NATION

Boot Camps, Custody ‘Won’t Work’ For Child Offenders

She said where children were in conflict with the law there was a need to understand the methods that ensured that children who engaged in criminal activities did not reoffend.
25 Jun 2019 16:07
Boot Camps, Custody ‘Won’t Work’ For Child Offenders
Shelley Casey (third from left) with the Standing Committee on Justice, Law. and Human Rights. Photo: DEPTFO News

Child offenders are more likely to reoffend if they are put through military-style boot camps and given custodial sentences, says UNICEF’s Pacific Child Protection Expert Shelley Casey.

She said where children were in conflict with the law there was a need to understand the methods that ensured that children who engaged in criminal activities did not reoffend.

She made the comments during the Office of the Director of Public Prosecutions annual conference at the Pearl Resort, Pacific Harbour, on Saturday.

“Responses to youth offending that are focused solely on deterrence, supervision and punishment are often ineffective,” Ms Casey said.

“Harsh punishments do not deter adolescents. Interventions that target only the child and not underlying problems in his/her family, school and community are less effective.

“Fining or punishing parents do not enhance parenting. Community-based rehabilitation and vocational training are generally more effective than custodial-based programmes.”

Ms Casey said there was global evidence showing that spending time in an approved school, boys’ home and other forms of detention were the most significant predictor of reoffending.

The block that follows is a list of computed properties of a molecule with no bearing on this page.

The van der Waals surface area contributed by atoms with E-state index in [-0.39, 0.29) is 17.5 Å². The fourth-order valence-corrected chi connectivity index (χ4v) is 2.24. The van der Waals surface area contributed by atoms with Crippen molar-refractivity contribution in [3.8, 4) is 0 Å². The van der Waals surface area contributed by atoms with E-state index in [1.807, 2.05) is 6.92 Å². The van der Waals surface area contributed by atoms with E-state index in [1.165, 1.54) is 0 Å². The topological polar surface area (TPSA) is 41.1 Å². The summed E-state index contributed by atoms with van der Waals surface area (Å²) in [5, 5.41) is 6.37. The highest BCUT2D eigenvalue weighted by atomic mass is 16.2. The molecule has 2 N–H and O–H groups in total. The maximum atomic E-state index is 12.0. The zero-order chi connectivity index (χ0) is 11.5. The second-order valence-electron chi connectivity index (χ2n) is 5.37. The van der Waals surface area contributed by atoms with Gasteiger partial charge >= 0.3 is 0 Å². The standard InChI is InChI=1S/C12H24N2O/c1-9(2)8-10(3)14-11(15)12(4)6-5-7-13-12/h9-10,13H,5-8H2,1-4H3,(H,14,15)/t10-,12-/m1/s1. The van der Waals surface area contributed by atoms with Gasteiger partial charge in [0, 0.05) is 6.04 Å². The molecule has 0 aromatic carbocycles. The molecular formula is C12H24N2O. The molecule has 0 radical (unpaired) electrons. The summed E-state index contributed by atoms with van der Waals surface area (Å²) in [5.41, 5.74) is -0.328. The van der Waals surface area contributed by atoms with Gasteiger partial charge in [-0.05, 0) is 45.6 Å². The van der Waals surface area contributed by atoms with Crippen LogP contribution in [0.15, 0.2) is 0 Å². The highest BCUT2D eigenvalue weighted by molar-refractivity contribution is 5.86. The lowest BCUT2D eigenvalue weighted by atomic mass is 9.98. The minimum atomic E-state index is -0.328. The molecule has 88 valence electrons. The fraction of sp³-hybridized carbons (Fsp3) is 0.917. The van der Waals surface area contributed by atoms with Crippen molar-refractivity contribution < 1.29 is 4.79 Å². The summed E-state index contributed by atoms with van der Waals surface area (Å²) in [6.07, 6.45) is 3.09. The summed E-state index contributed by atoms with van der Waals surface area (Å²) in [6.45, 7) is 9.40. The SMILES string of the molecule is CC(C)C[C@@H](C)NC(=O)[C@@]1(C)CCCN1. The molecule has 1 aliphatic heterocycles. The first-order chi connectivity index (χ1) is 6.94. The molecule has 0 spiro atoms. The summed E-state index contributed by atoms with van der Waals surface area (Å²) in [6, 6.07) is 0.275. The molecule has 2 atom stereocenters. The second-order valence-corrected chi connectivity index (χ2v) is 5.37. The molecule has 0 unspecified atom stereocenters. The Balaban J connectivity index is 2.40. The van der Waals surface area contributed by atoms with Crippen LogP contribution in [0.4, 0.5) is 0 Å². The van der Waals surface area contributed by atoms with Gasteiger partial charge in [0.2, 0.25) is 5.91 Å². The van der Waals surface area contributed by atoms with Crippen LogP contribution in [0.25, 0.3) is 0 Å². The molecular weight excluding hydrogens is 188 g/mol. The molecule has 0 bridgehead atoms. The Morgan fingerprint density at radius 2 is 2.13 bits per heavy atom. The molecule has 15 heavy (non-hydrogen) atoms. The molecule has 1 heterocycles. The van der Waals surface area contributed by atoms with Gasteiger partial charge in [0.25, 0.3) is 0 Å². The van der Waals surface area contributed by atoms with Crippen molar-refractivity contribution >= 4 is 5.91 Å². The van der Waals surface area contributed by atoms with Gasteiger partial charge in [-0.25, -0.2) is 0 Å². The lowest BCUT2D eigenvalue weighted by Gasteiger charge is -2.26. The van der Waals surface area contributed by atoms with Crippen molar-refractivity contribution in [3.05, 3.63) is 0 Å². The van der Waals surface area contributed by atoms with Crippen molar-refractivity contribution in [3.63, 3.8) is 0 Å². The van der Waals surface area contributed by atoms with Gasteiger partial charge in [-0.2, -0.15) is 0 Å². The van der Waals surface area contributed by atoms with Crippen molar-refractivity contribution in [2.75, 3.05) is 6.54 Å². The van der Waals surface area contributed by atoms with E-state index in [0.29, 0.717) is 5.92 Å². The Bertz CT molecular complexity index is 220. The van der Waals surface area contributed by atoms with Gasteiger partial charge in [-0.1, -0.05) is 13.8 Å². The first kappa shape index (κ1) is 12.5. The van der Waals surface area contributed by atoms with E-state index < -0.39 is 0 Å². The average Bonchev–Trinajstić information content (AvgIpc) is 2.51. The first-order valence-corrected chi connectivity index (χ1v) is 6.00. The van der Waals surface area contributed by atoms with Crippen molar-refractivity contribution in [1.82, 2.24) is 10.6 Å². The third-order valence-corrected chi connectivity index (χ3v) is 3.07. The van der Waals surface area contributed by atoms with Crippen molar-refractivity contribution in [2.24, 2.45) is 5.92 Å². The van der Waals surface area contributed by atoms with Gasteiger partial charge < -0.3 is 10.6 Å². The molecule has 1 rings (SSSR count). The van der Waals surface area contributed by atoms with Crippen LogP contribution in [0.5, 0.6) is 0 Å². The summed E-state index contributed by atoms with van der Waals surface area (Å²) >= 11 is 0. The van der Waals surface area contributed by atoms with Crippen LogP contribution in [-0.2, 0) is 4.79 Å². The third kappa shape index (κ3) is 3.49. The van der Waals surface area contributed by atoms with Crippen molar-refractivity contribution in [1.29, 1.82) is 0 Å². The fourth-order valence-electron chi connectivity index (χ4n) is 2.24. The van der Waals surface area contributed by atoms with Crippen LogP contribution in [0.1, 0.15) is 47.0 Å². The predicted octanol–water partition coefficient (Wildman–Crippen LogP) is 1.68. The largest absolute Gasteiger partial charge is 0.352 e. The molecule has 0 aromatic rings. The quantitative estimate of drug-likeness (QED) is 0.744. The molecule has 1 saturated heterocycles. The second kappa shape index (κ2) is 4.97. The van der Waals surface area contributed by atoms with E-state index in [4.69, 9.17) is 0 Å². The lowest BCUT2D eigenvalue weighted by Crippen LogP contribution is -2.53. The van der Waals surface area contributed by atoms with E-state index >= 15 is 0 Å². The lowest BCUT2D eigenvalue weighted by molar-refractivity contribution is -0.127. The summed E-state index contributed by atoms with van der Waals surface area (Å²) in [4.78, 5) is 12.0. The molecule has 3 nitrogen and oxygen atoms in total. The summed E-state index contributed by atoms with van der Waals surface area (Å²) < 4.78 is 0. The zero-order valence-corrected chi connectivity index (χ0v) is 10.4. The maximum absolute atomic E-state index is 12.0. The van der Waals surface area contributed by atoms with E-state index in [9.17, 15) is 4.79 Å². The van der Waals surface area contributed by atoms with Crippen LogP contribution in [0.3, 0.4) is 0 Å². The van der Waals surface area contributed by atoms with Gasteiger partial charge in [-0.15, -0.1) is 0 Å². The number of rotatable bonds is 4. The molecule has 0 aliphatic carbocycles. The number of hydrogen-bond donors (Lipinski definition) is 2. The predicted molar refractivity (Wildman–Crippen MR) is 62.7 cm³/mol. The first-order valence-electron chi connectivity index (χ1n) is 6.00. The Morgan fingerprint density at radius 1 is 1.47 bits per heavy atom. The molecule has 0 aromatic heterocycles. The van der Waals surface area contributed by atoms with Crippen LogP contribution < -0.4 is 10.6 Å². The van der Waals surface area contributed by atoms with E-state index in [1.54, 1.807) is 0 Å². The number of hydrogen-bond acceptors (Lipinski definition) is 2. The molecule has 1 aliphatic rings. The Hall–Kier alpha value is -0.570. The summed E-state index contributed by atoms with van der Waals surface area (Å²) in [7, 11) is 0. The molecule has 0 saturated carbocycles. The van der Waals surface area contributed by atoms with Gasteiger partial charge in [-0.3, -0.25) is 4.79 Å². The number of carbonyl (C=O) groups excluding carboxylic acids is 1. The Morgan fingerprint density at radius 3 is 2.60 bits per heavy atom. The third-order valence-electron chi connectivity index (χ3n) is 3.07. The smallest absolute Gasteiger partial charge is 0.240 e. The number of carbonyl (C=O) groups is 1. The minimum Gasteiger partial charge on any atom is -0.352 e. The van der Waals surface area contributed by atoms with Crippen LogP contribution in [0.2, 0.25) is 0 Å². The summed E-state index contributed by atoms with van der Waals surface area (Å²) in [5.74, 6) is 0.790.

She said authorities dealing with children who were in conflict with the law should always look at minimising detention.

“Detention isolates children from their family and community at a crucial time in their development,” Ms Casey said.

“These detention centres become “schools of criminality” through deviant peer contagion because it concentrates children with problem behaviours together, reinforces negative peer influences and isolates children from positive peers.

“This slows the natural process of ageing out of delinquency. Young inmates are at risk of violence and bullying by older youth. And this does not address the underlying factors contributing to the child’s behaviour.”

Ms Casey said while custodial sentences were sometimes necessary, it should be used with caution, bearing in mind that it was likely to increase reoffending and therefore had a long-term impact on public safety.

She said a custodial sentence in any case should be the last resort and for children who commit serious crimes involving violence or persist in other serious offences.

She said holding the child accountable, but looking at rehabilitation and reintegration allowed for graduated response.

Ms Casey said at best children should be kept away from court situations.

Edited by Epineri Vula

Feedbackshalveen.chand@fijisun.com.fj

Fiji Sun Instagram
Subscribe-to-Newspaper
error: